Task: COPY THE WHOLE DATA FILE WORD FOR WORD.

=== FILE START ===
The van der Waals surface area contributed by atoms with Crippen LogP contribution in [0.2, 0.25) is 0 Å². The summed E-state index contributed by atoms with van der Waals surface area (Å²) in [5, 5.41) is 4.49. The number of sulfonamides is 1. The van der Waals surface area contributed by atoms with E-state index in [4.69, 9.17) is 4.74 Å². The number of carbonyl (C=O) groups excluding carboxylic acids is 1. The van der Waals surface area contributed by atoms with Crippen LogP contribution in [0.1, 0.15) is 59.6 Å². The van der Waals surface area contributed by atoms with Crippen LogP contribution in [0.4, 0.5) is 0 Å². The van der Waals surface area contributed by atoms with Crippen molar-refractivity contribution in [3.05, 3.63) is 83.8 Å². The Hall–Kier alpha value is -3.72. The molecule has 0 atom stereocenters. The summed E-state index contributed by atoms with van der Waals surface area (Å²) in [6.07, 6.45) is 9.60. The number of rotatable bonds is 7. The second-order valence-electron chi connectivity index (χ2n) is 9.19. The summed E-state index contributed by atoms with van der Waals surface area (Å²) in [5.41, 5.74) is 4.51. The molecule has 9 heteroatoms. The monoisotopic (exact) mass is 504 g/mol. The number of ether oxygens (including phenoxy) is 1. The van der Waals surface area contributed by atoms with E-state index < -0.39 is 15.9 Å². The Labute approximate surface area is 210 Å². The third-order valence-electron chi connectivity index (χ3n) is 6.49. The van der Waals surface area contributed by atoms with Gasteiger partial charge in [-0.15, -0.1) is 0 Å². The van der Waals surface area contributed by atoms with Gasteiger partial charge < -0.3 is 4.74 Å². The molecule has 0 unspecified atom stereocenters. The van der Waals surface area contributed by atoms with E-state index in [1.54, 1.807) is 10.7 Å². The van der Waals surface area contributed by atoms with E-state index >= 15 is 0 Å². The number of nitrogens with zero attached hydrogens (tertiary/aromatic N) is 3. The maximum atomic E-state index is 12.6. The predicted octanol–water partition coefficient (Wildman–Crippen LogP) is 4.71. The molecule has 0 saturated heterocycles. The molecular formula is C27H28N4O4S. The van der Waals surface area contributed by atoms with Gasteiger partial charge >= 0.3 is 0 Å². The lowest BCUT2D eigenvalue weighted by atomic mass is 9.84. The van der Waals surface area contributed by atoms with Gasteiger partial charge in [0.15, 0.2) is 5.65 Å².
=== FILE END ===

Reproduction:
The van der Waals surface area contributed by atoms with Crippen LogP contribution in [0.2, 0.25) is 0 Å². The summed E-state index contributed by atoms with van der Waals surface area (Å²) in [5, 5.41) is 4.49. The number of sulfonamides is 1. The van der Waals surface area contributed by atoms with E-state index in [4.69, 9.17) is 4.74 Å². The number of carbonyl (C=O) groups excluding carboxylic acids is 1. The van der Waals surface area contributed by atoms with Crippen LogP contribution in [0.1, 0.15) is 59.6 Å². The van der Waals surface area contributed by atoms with Crippen LogP contribution in [0.4, 0.5) is 0 Å². The van der Waals surface area contributed by atoms with Crippen molar-refractivity contribution in [3.05, 3.63) is 83.8 Å². The Hall–Kier alpha value is -3.72. The molecule has 0 atom stereocenters. The summed E-state index contributed by atoms with van der Waals surface area (Å²) in [6.07, 6.45) is 9.60. The number of rotatable bonds is 7. The second-order valence-electron chi connectivity index (χ2n) is 9.19. The summed E-state index contributed by atoms with van der Waals surface area (Å²) in [5.41, 5.74) is 4.51. The molecule has 9 heteroatoms. The monoisotopic (exact) mass is 504 g/mol. The number of ether oxygens (including phenoxy) is 1. The van der Waals surface area contributed by atoms with E-state index < -0.39 is 15.9 Å². The Labute approximate surface area is 210 Å². The third-order valence-electron chi connectivity index (χ3n) is 6.49. The van der Waals surface area contributed by atoms with Gasteiger partial charge in [-0.15, -0.1) is 0 Å². The van der Waals surface area contributed by atoms with Gasteiger partial charge < -0.3 is 4.74 Å². The molecule has 0 unspecified atom stereocenters. The van der Waals surface area contributed by atoms with E-state index in [1.54, 1.807) is 10.7 Å². The van der Waals surface area contributed by atoms with E-state index >= 15 is 0 Å². The number of nitrogens with zero attached hydrogens (tertiary/aromatic N) is 3. The maximum atomic E-state index is 12.6. The predicted octanol–water partition coefficient (Wildman–Crippen LogP) is 4.71. The molecule has 0 saturated heterocycles. The molecular formula is C27H28N4O4S. The van der Waals surface area contributed by atoms with Gasteiger partial charge >= 0.3 is 0 Å². The lowest BCUT2D eigenvalue weighted by atomic mass is 9.84. The van der Waals surface area contributed by atoms with Gasteiger partial charge in [0.15, 0.2) is 5.65 Å².